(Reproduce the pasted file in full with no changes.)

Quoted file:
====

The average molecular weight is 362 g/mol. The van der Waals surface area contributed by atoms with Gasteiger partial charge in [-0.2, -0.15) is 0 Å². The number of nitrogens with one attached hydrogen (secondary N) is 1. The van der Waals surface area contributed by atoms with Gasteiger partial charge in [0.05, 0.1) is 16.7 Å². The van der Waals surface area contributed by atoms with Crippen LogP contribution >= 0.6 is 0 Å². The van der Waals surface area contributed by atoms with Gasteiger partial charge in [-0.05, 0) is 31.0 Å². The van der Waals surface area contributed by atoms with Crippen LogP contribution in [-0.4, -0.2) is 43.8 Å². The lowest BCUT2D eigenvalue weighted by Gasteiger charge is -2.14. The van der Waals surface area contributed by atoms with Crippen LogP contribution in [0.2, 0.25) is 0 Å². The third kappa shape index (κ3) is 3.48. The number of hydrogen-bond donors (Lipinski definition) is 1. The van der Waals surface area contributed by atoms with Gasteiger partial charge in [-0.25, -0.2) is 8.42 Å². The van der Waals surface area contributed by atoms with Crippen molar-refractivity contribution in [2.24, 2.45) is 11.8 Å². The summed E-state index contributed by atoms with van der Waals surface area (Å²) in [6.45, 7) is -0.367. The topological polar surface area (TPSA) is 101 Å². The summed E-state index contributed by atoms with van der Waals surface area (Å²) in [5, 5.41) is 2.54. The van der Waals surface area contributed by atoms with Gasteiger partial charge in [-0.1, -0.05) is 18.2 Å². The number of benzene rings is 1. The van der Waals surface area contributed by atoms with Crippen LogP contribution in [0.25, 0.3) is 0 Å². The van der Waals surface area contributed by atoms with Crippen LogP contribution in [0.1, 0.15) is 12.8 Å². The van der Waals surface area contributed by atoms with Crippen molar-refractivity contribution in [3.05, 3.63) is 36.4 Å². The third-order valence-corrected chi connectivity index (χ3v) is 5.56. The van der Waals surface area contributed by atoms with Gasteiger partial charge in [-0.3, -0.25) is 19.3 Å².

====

The average molecular weight is 362 g/mol. The van der Waals surface area contributed by atoms with Gasteiger partial charge in [-0.2, -0.15) is 0 Å². The number of nitrogens with one attached hydrogen (secondary N) is 1. The van der Waals surface area contributed by atoms with Gasteiger partial charge in [0.05, 0.1) is 16.7 Å². The van der Waals surface area contributed by atoms with Crippen LogP contribution >= 0.6 is 0 Å². The van der Waals surface area contributed by atoms with Gasteiger partial charge in [-0.05, 0) is 31.0 Å². The van der Waals surface area contributed by atoms with Crippen LogP contribution in [-0.4, -0.2) is 43.8 Å². The lowest BCUT2D eigenvalue weighted by Gasteiger charge is -2.14. The van der Waals surface area contributed by atoms with Crippen LogP contribution in [0.2, 0.25) is 0 Å². The third kappa shape index (κ3) is 3.48. The number of hydrogen-bond donors (Lipinski definition) is 1. The van der Waals surface area contributed by atoms with Gasteiger partial charge in [-0.25, -0.2) is 8.42 Å². The van der Waals surface area contributed by atoms with Crippen molar-refractivity contribution in [2.24, 2.45) is 11.8 Å². The summed E-state index contributed by atoms with van der Waals surface area (Å²) in [6.45, 7) is -0.367. The topological polar surface area (TPSA) is 101 Å². The summed E-state index contributed by atoms with van der Waals surface area (Å²) in [5, 5.41) is 2.54. The van der Waals surface area contributed by atoms with Gasteiger partial charge in [-0.1, -0.05) is 18.2 Å². The number of benzene rings is 1. The van der Waals surface area contributed by atoms with Crippen LogP contribution in [0.25, 0.3) is 0 Å². The van der Waals surface area contributed by atoms with Crippen LogP contribution in [0.1, 0.15) is 12.8 Å². The van der Waals surface area contributed by atoms with Crippen molar-refractivity contribution in [3.05, 3.63) is 36.4 Å². The third-order valence-corrected chi connectivity index (χ3v) is 5.56. The van der Waals surface area contributed by atoms with Gasteiger partial charge in [-0.3, -0.25) is 19.3 Å².